As with previous years, the general preference for a winning set of tools would be a combination of those in the SIEM/EDR category and “third-party platforms that deliver threat intelligence.” Sixty-two percent of respondents were happy with third-party platforms, whereas the SIEM/EDR category yielded satisfaction or high satisfaction for 82% of respondents. Similar to prior years, 62% of respondents are also satisfied with homegrown tools, matching their satisfaction with third-party tools.
The Pros and Cons of Homegrown Tools
It’s also intriguing to learn how frequently threat hunters use homegrown and bespoke technologies. The theory is that the more areas manufacturers offer in their business tools, the fewer customized solutions a hunting organization will require. Use of “configurable, customizable, internally developed search tools” rose to 67% this year (a 5% gain from last year). The growth is strikingly similar to the rise in SIEM and EDR solution use.
Though they can be very effective and valuable, homespun tools are not free. These tools are frequently attended to by a single developer or a small group of staff. This lowers the cost of development but raises the amount of resources required for application management. For instance, you will need to create plans for maintaining the tool long after the lead developers leave the company.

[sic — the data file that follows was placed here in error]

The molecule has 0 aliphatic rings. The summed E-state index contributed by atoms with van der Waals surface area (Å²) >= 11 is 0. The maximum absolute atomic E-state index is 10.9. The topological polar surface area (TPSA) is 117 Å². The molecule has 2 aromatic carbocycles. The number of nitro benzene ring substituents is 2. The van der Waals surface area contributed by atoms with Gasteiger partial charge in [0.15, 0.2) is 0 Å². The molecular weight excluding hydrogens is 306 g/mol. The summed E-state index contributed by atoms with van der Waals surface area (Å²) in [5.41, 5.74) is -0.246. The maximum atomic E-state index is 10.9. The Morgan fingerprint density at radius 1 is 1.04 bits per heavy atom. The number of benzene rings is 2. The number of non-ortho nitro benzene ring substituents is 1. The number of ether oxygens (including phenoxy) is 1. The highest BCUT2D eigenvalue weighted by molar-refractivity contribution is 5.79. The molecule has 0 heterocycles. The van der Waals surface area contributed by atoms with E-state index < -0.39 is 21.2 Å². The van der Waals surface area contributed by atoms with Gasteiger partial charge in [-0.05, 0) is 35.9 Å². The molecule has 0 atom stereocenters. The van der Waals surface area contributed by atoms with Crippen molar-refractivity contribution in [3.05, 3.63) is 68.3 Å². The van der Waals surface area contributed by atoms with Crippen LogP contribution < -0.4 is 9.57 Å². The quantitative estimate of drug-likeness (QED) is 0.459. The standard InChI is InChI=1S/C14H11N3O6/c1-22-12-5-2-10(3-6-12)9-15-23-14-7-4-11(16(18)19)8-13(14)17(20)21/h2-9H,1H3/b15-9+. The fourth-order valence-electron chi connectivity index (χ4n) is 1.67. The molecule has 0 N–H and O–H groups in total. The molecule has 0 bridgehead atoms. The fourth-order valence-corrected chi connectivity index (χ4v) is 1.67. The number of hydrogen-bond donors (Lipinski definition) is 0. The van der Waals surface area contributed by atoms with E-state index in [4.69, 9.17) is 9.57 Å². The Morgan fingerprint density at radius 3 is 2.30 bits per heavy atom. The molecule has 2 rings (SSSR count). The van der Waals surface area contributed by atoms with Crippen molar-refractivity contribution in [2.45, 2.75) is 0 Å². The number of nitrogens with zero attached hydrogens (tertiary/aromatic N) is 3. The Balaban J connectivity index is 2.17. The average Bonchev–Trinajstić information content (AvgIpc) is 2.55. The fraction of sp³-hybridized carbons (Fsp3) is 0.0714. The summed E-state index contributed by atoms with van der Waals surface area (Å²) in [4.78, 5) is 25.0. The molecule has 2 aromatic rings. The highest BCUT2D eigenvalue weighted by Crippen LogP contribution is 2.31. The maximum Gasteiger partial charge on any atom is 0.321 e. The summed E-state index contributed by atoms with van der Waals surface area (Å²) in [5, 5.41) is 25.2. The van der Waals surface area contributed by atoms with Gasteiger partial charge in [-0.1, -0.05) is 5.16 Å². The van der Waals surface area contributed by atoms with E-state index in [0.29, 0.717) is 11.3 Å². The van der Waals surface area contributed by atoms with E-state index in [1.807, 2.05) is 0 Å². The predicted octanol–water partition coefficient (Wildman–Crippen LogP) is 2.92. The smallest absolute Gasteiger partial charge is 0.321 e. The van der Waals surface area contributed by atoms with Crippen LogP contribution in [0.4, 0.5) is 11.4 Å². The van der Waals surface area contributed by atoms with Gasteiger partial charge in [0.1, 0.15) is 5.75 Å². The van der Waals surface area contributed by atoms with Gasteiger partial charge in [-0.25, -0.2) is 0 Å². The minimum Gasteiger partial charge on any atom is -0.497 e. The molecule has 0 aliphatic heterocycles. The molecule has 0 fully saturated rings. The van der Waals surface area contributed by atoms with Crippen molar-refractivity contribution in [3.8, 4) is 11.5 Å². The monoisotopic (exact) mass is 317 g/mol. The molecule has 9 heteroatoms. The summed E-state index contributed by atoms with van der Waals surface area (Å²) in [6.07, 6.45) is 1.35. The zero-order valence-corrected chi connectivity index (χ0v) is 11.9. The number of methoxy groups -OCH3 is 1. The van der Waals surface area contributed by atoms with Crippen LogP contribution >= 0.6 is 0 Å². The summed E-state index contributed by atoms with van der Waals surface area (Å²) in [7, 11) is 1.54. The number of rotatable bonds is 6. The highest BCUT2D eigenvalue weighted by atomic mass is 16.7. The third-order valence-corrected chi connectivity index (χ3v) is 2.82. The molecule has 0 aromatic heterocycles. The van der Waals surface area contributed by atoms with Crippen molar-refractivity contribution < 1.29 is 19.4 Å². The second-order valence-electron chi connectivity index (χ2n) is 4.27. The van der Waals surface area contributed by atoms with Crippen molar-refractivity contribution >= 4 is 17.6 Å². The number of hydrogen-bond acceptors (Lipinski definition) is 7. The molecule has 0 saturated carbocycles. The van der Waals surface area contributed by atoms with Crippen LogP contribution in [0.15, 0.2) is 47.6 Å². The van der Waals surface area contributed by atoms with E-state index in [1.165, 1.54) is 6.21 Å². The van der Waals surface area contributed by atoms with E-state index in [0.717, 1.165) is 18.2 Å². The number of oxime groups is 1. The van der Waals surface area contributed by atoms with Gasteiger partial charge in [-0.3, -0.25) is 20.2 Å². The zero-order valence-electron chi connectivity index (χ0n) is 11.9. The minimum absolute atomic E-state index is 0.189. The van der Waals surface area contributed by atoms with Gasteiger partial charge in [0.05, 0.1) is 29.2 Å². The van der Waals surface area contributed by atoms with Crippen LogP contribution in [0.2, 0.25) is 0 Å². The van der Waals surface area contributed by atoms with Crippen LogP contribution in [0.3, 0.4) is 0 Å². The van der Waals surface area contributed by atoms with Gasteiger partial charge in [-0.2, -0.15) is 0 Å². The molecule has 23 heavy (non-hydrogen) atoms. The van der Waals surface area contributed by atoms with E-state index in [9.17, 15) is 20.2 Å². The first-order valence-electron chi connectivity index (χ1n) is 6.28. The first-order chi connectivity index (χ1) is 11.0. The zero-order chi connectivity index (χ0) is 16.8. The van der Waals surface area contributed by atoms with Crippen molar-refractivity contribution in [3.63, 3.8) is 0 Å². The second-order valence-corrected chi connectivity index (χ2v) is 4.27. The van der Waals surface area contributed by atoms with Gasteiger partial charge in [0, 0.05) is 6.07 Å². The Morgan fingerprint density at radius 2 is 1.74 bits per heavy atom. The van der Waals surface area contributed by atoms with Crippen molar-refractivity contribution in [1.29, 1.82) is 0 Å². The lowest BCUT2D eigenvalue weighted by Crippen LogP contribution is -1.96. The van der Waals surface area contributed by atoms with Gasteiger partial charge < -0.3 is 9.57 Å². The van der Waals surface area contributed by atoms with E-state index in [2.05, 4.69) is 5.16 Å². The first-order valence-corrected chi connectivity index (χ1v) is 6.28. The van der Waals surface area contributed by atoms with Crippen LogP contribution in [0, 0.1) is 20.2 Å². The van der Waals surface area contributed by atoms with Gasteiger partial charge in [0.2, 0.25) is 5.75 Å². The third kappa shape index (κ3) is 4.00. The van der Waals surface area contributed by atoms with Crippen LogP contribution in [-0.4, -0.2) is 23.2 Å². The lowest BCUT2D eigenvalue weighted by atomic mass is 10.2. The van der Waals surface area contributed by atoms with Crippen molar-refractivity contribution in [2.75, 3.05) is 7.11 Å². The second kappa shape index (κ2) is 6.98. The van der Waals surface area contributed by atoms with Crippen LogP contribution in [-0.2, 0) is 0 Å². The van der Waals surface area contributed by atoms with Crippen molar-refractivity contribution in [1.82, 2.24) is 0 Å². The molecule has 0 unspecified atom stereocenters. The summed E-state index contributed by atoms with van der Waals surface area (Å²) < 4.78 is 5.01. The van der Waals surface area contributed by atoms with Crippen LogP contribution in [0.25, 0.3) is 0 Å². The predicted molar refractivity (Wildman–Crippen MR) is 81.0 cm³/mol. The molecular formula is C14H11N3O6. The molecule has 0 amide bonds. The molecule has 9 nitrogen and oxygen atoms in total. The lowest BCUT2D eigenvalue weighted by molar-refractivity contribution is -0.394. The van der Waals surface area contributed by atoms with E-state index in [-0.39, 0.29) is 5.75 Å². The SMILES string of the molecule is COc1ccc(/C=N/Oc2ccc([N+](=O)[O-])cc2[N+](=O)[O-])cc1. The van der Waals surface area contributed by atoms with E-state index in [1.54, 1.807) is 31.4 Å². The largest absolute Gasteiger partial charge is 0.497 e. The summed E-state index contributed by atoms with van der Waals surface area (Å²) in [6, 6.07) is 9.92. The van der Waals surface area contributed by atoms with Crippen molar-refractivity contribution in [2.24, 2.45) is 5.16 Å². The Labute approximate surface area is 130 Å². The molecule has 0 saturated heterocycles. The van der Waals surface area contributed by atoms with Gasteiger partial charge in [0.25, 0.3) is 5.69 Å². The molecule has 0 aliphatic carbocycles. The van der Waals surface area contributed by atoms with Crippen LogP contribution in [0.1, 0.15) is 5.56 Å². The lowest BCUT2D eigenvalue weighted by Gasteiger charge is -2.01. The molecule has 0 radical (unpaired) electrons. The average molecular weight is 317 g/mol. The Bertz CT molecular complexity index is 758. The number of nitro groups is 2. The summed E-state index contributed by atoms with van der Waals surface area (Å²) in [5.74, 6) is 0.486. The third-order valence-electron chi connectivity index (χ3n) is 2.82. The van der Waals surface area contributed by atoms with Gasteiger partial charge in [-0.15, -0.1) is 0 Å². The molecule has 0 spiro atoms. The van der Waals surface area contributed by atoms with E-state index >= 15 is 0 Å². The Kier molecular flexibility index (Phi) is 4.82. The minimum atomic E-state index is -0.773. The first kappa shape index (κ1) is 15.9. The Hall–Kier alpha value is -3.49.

What Role Does Leadership Play?
Experience tells us that the level of leadership involvement has a significant impact on how effective threat hunting is for a company. The additional questions SANS included this year revealed that leadership teams, including the C-suite, are getting more involved with methodology and aware of hunt missions.
SANS was trying to get a better understanding of which areas threat hunters want more support from leadership. Of course, they reasoned that this would directly correspond to the difficulties faced by threat hunters. Yet, they found that the area in which organizations require the most support from their leaders is planning and process development (73%). Staff development and training (72%) was a close second, and hiring (64%) came in third.
Threat hunters still identify a need for greater leadership assistance in staff development and more training, but SANS also observes that threat hunters are appealing to their leadership to offer strategies and processes to increase their success.
A More Mature Threat Hunting Program
This year’s SANS survey revealed that threat hunting as a whole is maturing, and that’s great news. The use of hypothesis-based hunting has spread throughout many organizations, for instance, and methodologies have gotten better. Improving threat hunting operations stands to deliver better detections with fewer false positives to the SOC.
However, it’s worrisome that so many threat hunters aren’t able to focus on their task single-mindedly but must take on other duties as well. Enabling them to work without distraction would serve them and the company’s cybersecurity posture as a whole. And it’s clear these employees, highly trained as they are, stand to benefit from leadership’s involvement.